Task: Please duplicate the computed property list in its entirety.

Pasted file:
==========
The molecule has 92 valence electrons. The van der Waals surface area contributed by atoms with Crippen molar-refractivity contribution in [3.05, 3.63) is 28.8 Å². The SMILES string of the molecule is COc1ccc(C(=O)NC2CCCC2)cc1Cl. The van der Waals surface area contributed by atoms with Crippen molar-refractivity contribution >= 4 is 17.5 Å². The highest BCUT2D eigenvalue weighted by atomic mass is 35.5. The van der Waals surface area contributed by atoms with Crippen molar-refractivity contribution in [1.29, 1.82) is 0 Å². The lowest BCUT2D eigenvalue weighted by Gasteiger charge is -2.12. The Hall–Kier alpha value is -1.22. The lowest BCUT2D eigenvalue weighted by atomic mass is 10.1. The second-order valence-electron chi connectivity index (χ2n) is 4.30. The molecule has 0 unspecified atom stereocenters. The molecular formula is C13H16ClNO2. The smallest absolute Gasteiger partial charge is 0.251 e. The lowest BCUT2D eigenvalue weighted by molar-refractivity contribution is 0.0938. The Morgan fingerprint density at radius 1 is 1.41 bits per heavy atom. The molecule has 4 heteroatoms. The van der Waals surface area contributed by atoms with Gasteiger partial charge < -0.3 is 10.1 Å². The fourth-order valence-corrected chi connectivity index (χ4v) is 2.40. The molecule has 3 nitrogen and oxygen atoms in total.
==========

The molecule has 92 valence electrons. The van der Waals surface area contributed by atoms with Crippen molar-refractivity contribution in [3.05, 3.63) is 28.8 Å². The SMILES string of the molecule is COc1ccc(C(=O)NC2CCCC2)cc1Cl. The van der Waals surface area contributed by atoms with Crippen molar-refractivity contribution >= 4 is 17.5 Å². The highest BCUT2D eigenvalue weighted by atomic mass is 35.5. The van der Waals surface area contributed by atoms with Crippen molar-refractivity contribution in [1.29, 1.82) is 0 Å². The lowest BCUT2D eigenvalue weighted by Gasteiger charge is -2.12. The Hall–Kier alpha value is -1.22. The lowest BCUT2D eigenvalue weighted by atomic mass is 10.1. The second-order valence-electron chi connectivity index (χ2n) is 4.30. The molecule has 0 unspecified atom stereocenters. The molecular formula is C13H16ClNO2. The smallest absolute Gasteiger partial charge is 0.251 e. The lowest BCUT2D eigenvalue weighted by molar-refractivity contribution is 0.0938. The Morgan fingerprint density at radius 1 is 1.41 bits per heavy atom. The molecule has 4 heteroatoms. The van der Waals surface area contributed by atoms with Gasteiger partial charge < -0.3 is 10.1 Å². The fourth-order valence-corrected chi connectivity index (χ4v) is 2.40. The molecule has 3 nitrogen and oxygen atoms in total.